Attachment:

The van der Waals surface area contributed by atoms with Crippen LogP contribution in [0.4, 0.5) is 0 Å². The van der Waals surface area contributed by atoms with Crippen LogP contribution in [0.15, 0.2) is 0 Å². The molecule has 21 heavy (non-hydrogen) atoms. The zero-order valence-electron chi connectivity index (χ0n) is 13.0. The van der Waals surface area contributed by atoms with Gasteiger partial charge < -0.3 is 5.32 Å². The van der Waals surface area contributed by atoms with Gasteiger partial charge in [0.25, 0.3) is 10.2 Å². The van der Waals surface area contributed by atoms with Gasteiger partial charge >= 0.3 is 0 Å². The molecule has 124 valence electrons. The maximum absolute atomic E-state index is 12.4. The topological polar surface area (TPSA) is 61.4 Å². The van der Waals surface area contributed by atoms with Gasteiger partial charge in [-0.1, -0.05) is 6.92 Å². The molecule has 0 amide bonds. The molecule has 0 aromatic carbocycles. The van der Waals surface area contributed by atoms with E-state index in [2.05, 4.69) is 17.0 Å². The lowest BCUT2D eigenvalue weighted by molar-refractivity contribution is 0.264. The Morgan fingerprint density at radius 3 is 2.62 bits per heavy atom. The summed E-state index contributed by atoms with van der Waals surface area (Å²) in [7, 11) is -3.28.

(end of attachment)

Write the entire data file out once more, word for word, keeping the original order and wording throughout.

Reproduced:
The van der Waals surface area contributed by atoms with Crippen LogP contribution in [0.4, 0.5) is 0 Å². The van der Waals surface area contributed by atoms with Crippen LogP contribution in [0.15, 0.2) is 0 Å². The molecule has 21 heavy (non-hydrogen) atoms. The zero-order valence-electron chi connectivity index (χ0n) is 13.0. The van der Waals surface area contributed by atoms with Gasteiger partial charge < -0.3 is 5.32 Å². The van der Waals surface area contributed by atoms with Gasteiger partial charge in [0.25, 0.3) is 10.2 Å². The van der Waals surface area contributed by atoms with Gasteiger partial charge >= 0.3 is 0 Å². The molecule has 124 valence electrons. The maximum absolute atomic E-state index is 12.4. The topological polar surface area (TPSA) is 61.4 Å². The van der Waals surface area contributed by atoms with Gasteiger partial charge in [-0.1, -0.05) is 6.92 Å². The molecule has 0 amide bonds. The molecule has 0 aromatic carbocycles. The van der Waals surface area contributed by atoms with E-state index in [2.05, 4.69) is 17.0 Å². The lowest BCUT2D eigenvalue weighted by molar-refractivity contribution is 0.264. The Morgan fingerprint density at radius 3 is 2.62 bits per heavy atom. The summed E-state index contributed by atoms with van der Waals surface area (Å²) in [7, 11) is -3.28.